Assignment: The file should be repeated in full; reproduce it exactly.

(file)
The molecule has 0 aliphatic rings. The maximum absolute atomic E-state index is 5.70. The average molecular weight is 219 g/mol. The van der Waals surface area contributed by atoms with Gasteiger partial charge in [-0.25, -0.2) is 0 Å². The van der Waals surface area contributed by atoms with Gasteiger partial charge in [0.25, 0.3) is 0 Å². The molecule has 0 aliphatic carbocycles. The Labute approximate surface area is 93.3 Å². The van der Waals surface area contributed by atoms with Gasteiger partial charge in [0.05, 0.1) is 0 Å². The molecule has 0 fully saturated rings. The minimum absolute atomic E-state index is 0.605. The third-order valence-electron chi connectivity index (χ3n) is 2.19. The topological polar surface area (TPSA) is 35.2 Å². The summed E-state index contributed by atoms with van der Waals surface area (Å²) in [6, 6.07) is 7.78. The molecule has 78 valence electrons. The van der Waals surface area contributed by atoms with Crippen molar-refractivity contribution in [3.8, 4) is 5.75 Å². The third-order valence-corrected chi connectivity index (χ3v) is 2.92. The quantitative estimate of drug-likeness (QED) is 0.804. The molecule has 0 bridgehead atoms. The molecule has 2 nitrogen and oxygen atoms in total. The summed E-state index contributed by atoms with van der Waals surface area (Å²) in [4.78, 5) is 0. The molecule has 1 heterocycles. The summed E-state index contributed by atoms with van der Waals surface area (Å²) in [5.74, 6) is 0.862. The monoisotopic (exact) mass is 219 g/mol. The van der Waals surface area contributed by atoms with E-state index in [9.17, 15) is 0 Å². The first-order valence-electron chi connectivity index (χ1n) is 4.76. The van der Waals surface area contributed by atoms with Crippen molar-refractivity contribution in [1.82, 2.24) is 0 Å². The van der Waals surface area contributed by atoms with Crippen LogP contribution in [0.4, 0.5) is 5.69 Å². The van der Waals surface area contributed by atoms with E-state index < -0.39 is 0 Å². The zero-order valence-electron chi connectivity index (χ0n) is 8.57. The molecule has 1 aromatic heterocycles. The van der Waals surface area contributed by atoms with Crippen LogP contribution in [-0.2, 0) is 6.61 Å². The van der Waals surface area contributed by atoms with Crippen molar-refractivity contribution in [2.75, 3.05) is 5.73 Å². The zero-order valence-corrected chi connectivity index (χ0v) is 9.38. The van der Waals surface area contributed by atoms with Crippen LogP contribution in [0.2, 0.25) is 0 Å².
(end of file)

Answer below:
The molecule has 0 aliphatic rings. The maximum absolute atomic E-state index is 5.70. The average molecular weight is 219 g/mol. The van der Waals surface area contributed by atoms with Gasteiger partial charge in [-0.25, -0.2) is 0 Å². The van der Waals surface area contributed by atoms with Gasteiger partial charge in [0.25, 0.3) is 0 Å². The molecule has 0 aliphatic carbocycles. The Labute approximate surface area is 93.3 Å². The van der Waals surface area contributed by atoms with Gasteiger partial charge in [0.05, 0.1) is 0 Å². The molecule has 0 fully saturated rings. The minimum absolute atomic E-state index is 0.605. The third-order valence-electron chi connectivity index (χ3n) is 2.19. The topological polar surface area (TPSA) is 35.2 Å². The summed E-state index contributed by atoms with van der Waals surface area (Å²) in [6, 6.07) is 7.78. The molecule has 78 valence electrons. The van der Waals surface area contributed by atoms with Crippen molar-refractivity contribution in [3.8, 4) is 5.75 Å². The third-order valence-corrected chi connectivity index (χ3v) is 2.92. The quantitative estimate of drug-likeness (QED) is 0.804. The molecule has 0 bridgehead atoms. The molecule has 2 nitrogen and oxygen atoms in total. The summed E-state index contributed by atoms with van der Waals surface area (Å²) in [4.78, 5) is 0. The molecule has 1 heterocycles. The summed E-state index contributed by atoms with van der Waals surface area (Å²) in [5.74, 6) is 0.862. The monoisotopic (exact) mass is 219 g/mol. The van der Waals surface area contributed by atoms with E-state index in [9.17, 15) is 0 Å². The first-order valence-electron chi connectivity index (χ1n) is 4.76. The van der Waals surface area contributed by atoms with Crippen molar-refractivity contribution in [1.82, 2.24) is 0 Å². The van der Waals surface area contributed by atoms with Crippen LogP contribution in [0.4, 0.5) is 5.69 Å². The van der Waals surface area contributed by atoms with E-state index < -0.39 is 0 Å². The zero-order valence-electron chi connectivity index (χ0n) is 8.57. The molecule has 1 aromatic heterocycles. The van der Waals surface area contributed by atoms with Crippen LogP contribution in [-0.2, 0) is 6.61 Å². The van der Waals surface area contributed by atoms with Crippen molar-refractivity contribution in [2.75, 3.05) is 5.73 Å². The zero-order valence-corrected chi connectivity index (χ0v) is 9.38. The van der Waals surface area contributed by atoms with Crippen LogP contribution in [0.2, 0.25) is 0 Å².